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Singapore’s cyber threat landscape was dominated by the proliferation of ransomware, botnet drones and phishing attacks last year as threat actors capitalised on the anxiety and fear wrought by the pandemic.
According to Singapore’s Cyber Security Agency (CSA) annual threat report, 89 ransomware cases were reported in 2020, a sharp rise of 154% from the 35 cases reported in 2019. The cases affected mostly small and medium-sized enterprises in industries such as manufacturing, retail, and healthcare.
CSA said the significant increase in local ransomware cases was likely influenced by the global ransomware outbreak, where three distinct characteristics were observed as ransomware operators deployed increasingly sophisticated tactics.
Singapore, which plays host to major cloud, connectivity and datacentre providers, is a key node in the region’s internet infrastructure. In 2020, CSA observed 1,026 malicious command-and-control (C2) servers hosted in Singapore, a 94% increase from the 530 C2 servers in 2019.
According to CSA, the higher number of C2 servers was in part attributed to the increase in those that distributed the highly pervasive Emotet and Cobalt Strike malware, which accounted for one-third of the C2 servers observed.
The rise in the number of C2 servers corresponded with the higher number of botnet drones. Last year, there were 6,600 botnet drones with Singapore IP addresses daily, an increase from 2019’s daily average of 2,300.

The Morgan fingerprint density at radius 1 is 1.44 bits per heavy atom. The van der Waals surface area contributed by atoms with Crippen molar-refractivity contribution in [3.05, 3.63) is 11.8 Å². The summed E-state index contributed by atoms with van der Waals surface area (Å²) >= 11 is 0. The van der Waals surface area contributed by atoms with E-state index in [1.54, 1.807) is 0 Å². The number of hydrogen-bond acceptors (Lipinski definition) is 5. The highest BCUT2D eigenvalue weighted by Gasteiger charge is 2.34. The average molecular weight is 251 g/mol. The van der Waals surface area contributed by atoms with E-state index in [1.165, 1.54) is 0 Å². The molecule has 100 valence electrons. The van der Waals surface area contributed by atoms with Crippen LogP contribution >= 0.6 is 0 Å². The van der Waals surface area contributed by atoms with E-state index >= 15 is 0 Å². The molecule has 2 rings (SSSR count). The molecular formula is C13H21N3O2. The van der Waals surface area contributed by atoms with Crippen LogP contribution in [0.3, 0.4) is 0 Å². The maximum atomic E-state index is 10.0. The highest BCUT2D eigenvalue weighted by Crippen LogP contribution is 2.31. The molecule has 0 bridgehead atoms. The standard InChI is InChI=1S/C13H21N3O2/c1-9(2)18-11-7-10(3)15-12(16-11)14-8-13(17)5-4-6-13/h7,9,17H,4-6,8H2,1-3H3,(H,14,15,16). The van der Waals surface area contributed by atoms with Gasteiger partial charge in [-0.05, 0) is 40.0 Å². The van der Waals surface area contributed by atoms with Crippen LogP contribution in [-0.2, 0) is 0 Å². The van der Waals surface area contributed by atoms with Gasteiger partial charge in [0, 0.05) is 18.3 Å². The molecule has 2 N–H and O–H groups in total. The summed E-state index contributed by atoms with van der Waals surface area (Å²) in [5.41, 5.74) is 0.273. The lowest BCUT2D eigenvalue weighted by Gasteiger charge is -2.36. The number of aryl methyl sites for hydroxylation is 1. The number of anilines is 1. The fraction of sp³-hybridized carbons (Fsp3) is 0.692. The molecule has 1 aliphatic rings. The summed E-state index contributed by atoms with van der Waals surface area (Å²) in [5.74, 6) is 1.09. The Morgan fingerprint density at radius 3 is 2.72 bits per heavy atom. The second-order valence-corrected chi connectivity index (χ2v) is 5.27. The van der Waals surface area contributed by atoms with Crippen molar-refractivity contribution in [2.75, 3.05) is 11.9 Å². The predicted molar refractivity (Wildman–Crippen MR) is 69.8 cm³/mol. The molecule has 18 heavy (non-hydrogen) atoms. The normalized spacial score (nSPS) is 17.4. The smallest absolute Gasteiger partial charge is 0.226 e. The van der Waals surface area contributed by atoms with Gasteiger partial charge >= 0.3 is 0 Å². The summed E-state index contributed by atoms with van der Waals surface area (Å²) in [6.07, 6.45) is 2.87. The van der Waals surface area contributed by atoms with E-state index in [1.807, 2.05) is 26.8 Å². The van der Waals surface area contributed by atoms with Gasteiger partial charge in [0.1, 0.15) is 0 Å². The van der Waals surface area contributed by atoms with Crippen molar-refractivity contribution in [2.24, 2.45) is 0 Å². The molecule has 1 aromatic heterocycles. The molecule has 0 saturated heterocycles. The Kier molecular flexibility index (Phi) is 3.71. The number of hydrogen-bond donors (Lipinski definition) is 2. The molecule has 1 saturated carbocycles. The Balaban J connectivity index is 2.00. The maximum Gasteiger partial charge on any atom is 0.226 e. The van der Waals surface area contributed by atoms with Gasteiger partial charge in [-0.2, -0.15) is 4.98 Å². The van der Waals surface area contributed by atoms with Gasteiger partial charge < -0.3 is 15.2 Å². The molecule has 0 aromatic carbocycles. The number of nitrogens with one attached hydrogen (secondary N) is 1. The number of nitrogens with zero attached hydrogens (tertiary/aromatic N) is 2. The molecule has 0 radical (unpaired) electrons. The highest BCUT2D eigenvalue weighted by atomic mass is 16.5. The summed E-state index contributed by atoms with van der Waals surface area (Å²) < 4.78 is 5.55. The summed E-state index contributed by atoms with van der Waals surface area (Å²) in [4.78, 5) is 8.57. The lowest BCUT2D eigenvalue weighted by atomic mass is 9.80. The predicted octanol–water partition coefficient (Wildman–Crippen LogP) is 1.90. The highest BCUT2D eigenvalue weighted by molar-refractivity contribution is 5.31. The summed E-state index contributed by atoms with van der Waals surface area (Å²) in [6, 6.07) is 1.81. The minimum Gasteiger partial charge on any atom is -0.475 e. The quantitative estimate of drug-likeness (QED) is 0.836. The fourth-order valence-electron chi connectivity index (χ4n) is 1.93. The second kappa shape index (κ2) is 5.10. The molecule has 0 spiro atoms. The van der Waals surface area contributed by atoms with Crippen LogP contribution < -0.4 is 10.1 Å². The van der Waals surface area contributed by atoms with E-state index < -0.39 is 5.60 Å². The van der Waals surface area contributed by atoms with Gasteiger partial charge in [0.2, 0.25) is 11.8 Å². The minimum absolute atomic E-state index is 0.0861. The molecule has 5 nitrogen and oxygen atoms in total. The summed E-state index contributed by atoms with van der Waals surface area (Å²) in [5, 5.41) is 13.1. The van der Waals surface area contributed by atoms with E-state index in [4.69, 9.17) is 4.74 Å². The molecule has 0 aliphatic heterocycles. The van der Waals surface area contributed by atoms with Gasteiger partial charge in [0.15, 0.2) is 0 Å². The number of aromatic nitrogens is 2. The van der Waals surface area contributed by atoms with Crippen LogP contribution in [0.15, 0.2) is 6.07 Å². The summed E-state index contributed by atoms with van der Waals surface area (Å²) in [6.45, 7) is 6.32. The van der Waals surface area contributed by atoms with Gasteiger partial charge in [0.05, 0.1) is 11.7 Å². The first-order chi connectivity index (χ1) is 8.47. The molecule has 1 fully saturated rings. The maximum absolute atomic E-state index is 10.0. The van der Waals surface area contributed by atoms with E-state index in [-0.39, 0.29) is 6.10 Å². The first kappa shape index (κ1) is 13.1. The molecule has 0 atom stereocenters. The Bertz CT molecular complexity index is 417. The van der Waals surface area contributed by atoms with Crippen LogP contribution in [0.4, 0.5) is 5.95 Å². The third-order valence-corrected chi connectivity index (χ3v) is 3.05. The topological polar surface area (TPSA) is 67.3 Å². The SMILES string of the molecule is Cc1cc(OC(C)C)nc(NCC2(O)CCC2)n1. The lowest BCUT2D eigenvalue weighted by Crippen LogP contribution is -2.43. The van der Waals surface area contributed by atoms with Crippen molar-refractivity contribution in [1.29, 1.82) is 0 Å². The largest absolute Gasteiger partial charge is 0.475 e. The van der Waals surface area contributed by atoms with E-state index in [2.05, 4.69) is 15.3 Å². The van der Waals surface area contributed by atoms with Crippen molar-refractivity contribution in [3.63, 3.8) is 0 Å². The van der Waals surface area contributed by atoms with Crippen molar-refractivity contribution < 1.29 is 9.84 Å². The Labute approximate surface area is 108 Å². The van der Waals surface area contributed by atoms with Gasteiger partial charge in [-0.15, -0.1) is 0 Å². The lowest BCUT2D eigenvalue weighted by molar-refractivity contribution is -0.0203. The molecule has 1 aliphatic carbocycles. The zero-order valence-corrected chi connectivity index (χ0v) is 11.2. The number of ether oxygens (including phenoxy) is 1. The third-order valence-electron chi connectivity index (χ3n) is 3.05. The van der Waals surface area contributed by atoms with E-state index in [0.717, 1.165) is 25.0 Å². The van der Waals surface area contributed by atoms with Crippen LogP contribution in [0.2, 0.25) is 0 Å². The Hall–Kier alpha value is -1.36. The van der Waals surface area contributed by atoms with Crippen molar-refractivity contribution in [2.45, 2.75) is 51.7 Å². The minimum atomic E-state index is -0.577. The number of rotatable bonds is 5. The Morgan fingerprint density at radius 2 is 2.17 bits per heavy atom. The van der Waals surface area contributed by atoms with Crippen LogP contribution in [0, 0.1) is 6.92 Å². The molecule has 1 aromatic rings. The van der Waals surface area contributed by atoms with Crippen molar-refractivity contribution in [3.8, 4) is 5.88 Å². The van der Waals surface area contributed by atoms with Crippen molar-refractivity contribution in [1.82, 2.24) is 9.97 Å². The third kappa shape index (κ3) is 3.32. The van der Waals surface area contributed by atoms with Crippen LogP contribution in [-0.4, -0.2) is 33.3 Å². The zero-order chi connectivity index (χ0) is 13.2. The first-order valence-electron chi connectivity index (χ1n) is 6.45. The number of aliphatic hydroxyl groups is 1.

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Variants of the Mirai and Gamarue malware were prevalent among infected botnet IP addresses in 2020, with the Mirai malware, which primarily targets internet-of-things (IoT) devices, staying strong due to the continuing growth of IoT devices locally.
Jonas Walker, security strategist at Fortinet, noted that botnet drones tend to spread inside networks to infect additional devices and provide a remote access capability into the network, which can be leveraged for lateral movement.
“Therefore, any additional device connected to this network in the future is at risk of being infected by the initial IoT device that spreads malware to these new devices like mobile phones and laptops with much more sensitive information,” said Walker. “Additionally, if attackers launch specific commands, these devices can use most of their resources for these tasks, leading to malfunctions of the initial purpose.”
The bright spot in Singapore’s threat landscape last year was the slight decrease of 1% in the number of Singapore-hosted phishing URLs compared to 2019.
Globally, 2020 saw a surge in Covid-19-related phishing campaigns. CSA noted that Covid-19 themes very likely accounted for over 4,700 of malicious URLs spoofing local entities and services that were in greater demand during Singapore’s circuit breaker period, which included online retail and payment portals.
David Koh, commissioner of cyber security and CEO of CSA, said 2020 was a watershed year for digitalisation efforts across Singapore’s economy and society, spurred by the challenges brought about by Covid-19.
“Unfortunately, the speed and scale at which digital technology was adopted may have led to some risks being taken, and threat actors are capitalising on this. The government, organisations, and individual users need to work together in order to keep ourselves secure in cyber space,” he added.